In short, there is always someone worse off than you, and better off than you. Some people may have an advantage over you. The games industry is centered around certain physical hubs. San Francisco is one, Seattle is now one, London is one, and Guildford certainly was. If you are an English-speaking kid in San Francisco you already have huge advantages over a lot of other people, you just don’t realize it. You take those advantages for granted.

My parents taught me to read and write young, and encouraged me to work hard at school and get good grades. that was invaluable. A guy I met when I was a musician gave me a lot of confidence, and working as a musician always boosts your confidence. The two most valuable gifts I’ve had that have helped me get where I am are an early start on reading, and confidence. That’s it.

We had no computers in my school, we were taught nothing about them. There was no internet. if you wanted to learn about stuff not from school, you walked or cycled to the library. Somehow, it was still possible for me to learn how to code. All I needed was motivation, and confidence, and I had those already.

These days every kid has a super-computer in their pocket, and the internet lets you learn about ANYTHING at the touch of a button. Yet this does not happen. kids could learn quantum physics for free using wikipedia, but they play angry birds or watch youtube. Access to knowledge has never been cheaper, easier, more convenient or more democratic. I seriously doubt you learn *that much* in an oxbridge university classroom that cannot be learned online.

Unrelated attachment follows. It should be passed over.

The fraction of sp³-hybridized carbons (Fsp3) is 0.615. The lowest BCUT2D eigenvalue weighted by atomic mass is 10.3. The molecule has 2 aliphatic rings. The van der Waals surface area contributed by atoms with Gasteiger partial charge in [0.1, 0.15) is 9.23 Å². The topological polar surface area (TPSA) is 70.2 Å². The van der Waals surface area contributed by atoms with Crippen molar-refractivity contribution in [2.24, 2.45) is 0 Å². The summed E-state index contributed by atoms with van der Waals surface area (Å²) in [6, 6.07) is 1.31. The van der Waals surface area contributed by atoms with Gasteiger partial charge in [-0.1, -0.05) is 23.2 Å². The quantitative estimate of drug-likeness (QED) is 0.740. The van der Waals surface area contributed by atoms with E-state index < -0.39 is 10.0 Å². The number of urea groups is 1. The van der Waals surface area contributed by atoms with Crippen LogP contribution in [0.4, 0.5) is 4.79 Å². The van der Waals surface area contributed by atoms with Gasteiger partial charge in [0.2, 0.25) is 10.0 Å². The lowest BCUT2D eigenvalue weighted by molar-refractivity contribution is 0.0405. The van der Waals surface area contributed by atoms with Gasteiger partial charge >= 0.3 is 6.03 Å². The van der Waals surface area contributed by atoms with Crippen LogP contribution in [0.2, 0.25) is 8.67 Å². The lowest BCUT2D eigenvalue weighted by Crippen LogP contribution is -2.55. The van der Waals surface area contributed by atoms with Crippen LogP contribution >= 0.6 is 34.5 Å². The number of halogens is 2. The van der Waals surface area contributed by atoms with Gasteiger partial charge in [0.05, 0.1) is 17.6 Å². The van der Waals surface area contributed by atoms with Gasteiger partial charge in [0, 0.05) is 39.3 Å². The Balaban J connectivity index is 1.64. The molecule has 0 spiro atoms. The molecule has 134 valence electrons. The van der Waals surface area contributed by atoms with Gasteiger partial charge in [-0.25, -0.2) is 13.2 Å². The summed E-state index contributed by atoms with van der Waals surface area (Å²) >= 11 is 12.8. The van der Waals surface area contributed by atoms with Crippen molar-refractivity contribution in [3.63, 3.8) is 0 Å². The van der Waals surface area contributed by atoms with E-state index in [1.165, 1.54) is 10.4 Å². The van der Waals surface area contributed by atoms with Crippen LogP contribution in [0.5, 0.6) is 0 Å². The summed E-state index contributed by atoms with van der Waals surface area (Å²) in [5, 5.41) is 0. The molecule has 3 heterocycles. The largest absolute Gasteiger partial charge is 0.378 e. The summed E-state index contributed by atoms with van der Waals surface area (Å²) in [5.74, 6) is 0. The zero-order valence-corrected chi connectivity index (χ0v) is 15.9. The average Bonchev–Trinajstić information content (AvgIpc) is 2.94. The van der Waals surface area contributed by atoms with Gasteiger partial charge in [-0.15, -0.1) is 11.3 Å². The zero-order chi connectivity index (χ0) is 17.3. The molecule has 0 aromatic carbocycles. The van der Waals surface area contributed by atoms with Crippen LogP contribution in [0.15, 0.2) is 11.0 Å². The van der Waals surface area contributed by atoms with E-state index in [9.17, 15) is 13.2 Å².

The new dividing line between the talented, the capable, and the employable will not be related to their background, their school, or their parents wealth. This is becoming *less* relevant. The difference is going to be motivation, confidence, and a willingness to work. The reason you don’t understand quantum physics, is you haven’t bothered to investigate it. There is simply no other answer. I have no excuse for any gap in my knowledge, and I know it. I don’t blame anyone but me. And tools? if you are a software developer or artist there are a crazy amount of free tools. In short, a lot of the excuses I might have thrown around as a kid for not achieving what i wanted to just do not apply, at least in the IT world.